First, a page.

On a beach that is full on hundreds of thousands of tourists throughout the summer months it was surreal to see a World War II mine float up and land on the beach. The police were immediately called to the scene and the bomb was removed from the beach and deactivated. The road above the beach was closed for most of the morning whilst the police cordoned off the scene.
According to unofficial information from the scene the bomb was an English made sea mine, but this has yet to be confirmed. It would appear that the rough seas finally broke the rusty chain that anchored the mine and washed it up on the Banje Beach. However, where the mine had actually arrived from will remain a mystery forever.
As from next year, Croatia will introduce roadside technical inspection of vehicles on Croatian roads.
Starting from May 2018, the police and road traffic inspectors will carry out on-the-spot roadside technical inspection of transport vehicles and buses. This is regulated by the Regulation of the technical inspection of vehicles on the road, which the Ministry of the Interior has sent to a public discussion.
The Regulation was adopted in order to comply with regulations imposed by the European Union. The Croatian police and inspectors will have mobile units at their disposal for this purpose.
They will also have to carry out an initial roadworthiness inspection on at least 5% out of the total number of freight vehicles and buses registered in Croatia.
Inspection data will be submitted to the European Commission. The Regulation states that police officers or road traffic inspectors have to stop the vehicles visually looking badly maintained for roadside technical inspection. These vehicles will first be subjected to an initial technical inspection, which includes a check on the latest regular roadworthiness report or roadside inspection, a visual assessment of the vehicle’s technical condition and, if necessary, a visual assessment of the safety of cargo transported by the vehicle.
Based on the results of the initial technical inspection, the police and inspectors will jointly decide whether to subject the vehicle to a detailed technical roadside inspection, which includes checks on brakes, tyres, wheels, chassis and environmental impact hazards.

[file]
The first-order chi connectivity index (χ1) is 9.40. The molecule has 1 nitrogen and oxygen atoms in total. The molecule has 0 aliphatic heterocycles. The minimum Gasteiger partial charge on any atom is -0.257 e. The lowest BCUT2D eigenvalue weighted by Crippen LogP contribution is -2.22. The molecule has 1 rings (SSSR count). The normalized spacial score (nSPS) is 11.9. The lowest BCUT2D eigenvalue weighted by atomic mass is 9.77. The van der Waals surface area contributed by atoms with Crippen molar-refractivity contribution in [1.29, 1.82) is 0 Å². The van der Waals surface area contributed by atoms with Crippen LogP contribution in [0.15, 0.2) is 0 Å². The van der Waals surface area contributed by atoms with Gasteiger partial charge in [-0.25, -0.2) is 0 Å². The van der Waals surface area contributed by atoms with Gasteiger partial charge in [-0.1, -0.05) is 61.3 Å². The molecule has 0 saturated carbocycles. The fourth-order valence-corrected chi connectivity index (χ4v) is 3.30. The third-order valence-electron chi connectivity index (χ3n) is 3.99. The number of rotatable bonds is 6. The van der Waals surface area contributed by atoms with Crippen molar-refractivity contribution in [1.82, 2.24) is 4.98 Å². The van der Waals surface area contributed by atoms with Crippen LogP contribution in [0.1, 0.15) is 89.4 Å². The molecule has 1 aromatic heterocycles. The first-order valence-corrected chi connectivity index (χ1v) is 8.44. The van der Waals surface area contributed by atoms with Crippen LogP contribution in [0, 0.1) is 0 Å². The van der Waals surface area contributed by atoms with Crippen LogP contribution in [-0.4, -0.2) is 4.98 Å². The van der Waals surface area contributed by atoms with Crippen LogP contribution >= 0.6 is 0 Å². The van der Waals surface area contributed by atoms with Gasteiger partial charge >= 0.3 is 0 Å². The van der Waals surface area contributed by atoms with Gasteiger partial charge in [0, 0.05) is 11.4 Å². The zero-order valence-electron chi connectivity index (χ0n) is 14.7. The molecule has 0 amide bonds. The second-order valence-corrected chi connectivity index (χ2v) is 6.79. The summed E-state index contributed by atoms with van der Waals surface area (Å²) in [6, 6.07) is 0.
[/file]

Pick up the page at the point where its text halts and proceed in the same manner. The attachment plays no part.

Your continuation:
The Dubrovnik Tourist Board organized their traditional holiday gathering for journalists with very tempting awards, to thank them for the great cooperation during the whole year.
Dubrovnik journalists were more than happy to take a break from the hard work and enjoy the finest delicacies in the beautiful and modern restaurant Pantarul, while the program was led by DJ Vjeverica.
Music, holiday atmosphere, good food and even better company were a perfect way to end the 2017 and slowly start getting ready for 2018, which is expected to be even better. We are sure that the great cooperation with the Dubrovnik Tourist Board will stay at the same level during the next year too.
Anyway, journalists left with their hands full – some with tickets to Istanbul, some with coupons for restaurants and spa centres, and one happy journalist of The Dubrovnik Times with two nights in the Hotel Odisej located at paradise island - Mljet.
Director of Dubrovnik Tourist Board, Romana Vlasic, presents Ivana Smilovic from The Dubrovnik Times with prize - Photo Zeljko Tutnjevic
One of the most prominent contemporary photographers, Ahmet Ertuğ, opened an exhibition 'Vanishing point' in Dubrovnik last night in the Museum of Modern Art Dubrovnik.
In his long-time professional work, Ahmet Ertuğ uses a unique approach that is consistently traced through his photographic work - architectural elements as a whole detail, whether constructive or decorative.
For the Dubrovnik exhibition, with which he presented himself for the first time to the Croatian audience, 20 photographs of large format of representative interior of buildings photographed in Italy and Dubrovnik were selected.
Ertuğ came to Dubrovnik with his team at the end of September because of the invitation of the Museum of Modern Art Dubrovnik. He was here for six days, shooting early in the morning to avoid tourist crowds and catch the empty and hidden spaces of the City.
Many people were delighted to visit this special exhibition. If you wish to do the same – the 'Vanishing point' will stay opened until March 11th next year.